It's been a while.
Last week, the Buffalo Bills' 30-19 win over the Los Angeles Rams (thanks, Rams, for moving homemarked the first time they've managed the modest achievement of three straight victories since 2011. Since then, they've labored under three head coaches and four starting quarterbacks.
Today, with the San Francisco 49ers in town, they have a chance to make it four in a row for the first time since 2008, which they accomplished shortly before the world economy collapsed as George W. Bush finished his second term.
Neither of those streaks went anywhere. The '11 Bills, helmed by Chan Gailey, collapsed shortly after Ryan Fitzpatrick signed a contract extension, with the lovable-but-inevitably-inept quarterback demonstrating the form that forced five franchises to give up on him during his first 10 NFL seasons and presently has him leading the league in interceptions for what will be very soon be the sixth. They wound up 6-10, one of five times they've done so during the ongoing 16-season string of not making the playoffs.
The high hopes generated by the 4-0 opening in '08 disappeared along with Trent Edwards' consciousness and confidence moments into the season's fifth game, courtesy of unblocked Arizona blitzer Adrian Wilson. Those Bills staggered to their third straight 7-9 finish under Dick Jauron.
Of course, this is a different Buffalo coach, with Tyrod Taylor not having yet shown definitively that he is or isn't a viable starting quarterback for the long-term, and Rex Ryan still offering at least a glimmer that the high point of his coaching career might not have taken place six years ago.
If nothing else, Rex has his team playing in his preferred style, executing game plans transported in a time machine from the early 1970s. Big-play defense and a LeSean McCoy-heavy offense with enough of Taylor's passing to keep opponents from swarming the line has been enough. To revive what was looking like a lost season five days in over the last three weeks, at least, and probably this one.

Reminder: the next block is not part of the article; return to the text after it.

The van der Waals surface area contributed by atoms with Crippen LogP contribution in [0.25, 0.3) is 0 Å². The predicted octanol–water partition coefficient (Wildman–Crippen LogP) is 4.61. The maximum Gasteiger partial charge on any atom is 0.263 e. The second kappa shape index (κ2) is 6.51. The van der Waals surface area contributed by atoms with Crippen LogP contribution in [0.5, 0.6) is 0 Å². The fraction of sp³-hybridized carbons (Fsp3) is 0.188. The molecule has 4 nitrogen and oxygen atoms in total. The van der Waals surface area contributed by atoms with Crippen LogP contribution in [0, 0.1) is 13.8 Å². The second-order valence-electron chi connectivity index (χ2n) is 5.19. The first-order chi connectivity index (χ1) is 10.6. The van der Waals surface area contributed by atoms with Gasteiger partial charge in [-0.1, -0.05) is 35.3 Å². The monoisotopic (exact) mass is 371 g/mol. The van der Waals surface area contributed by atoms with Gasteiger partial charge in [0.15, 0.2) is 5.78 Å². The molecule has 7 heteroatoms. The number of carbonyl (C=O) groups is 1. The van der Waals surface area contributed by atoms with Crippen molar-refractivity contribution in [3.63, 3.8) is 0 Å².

The Bills and 49ers are certainly playing like their ancestors from 1972 (pictured above), coming into the day with the NFL's least- and second-least productive passing offenses, respectively. Each averages a shade more than half the passing yards per game being put up by league-leading Atlanta.
They're not the only ones. Whether it's a product of evolving defenses, crappy quarterbacking (most the superstars of the past few years spent most or all of the season's first third suspended, retired, injured or getting their brains beat in) or coaching that hasn't adjusted to either, plenty of games have been unwatchable throughout the league during the first five weeks.
Unless your team is winning.
Beating the 49ers won't prove a whole lot, beyond reinforcing the idea that Ryan's defense can smother offenses led by a quarterback who is either completely immobile (like Arizona's Carson Palmer), painfully inexperienced (Jacoby Brissett of New England) or wholly unqualified (the Rams' Case Keenum).
San Francisco's Colin Kaepernick, who gets his first start of the season due more to Blaine Gabbert's Blaine Gabbertness than anything the former Super Bowl starter has accomplished on the field since that Super Bowl start, doesn't fall into the first two categories. But he may still wind up in the third, given his regression since his electrifying tear through the playoffs following the 2013 season.
Buffalo's pass rush, led by the league's most unlikely breakout of 2016, Lorenzo Alexander, has finally started looking like the dominating wave promised by Ryan when he arrived in Buffalo 21 months ago.
Aided by a crowd whose hostility level may approach the ongoing slog toward Election Day, given Kaepernick's polarizing expression of his political views, Rex's throwbacks had better be able to bludgeon another feeble offense at home, and do the same next week against the backsliding Dolphins in South Florida.
After that, one of the NFL's few teams living in the 21st Century comes to town. And they'll have that Brady guy this time.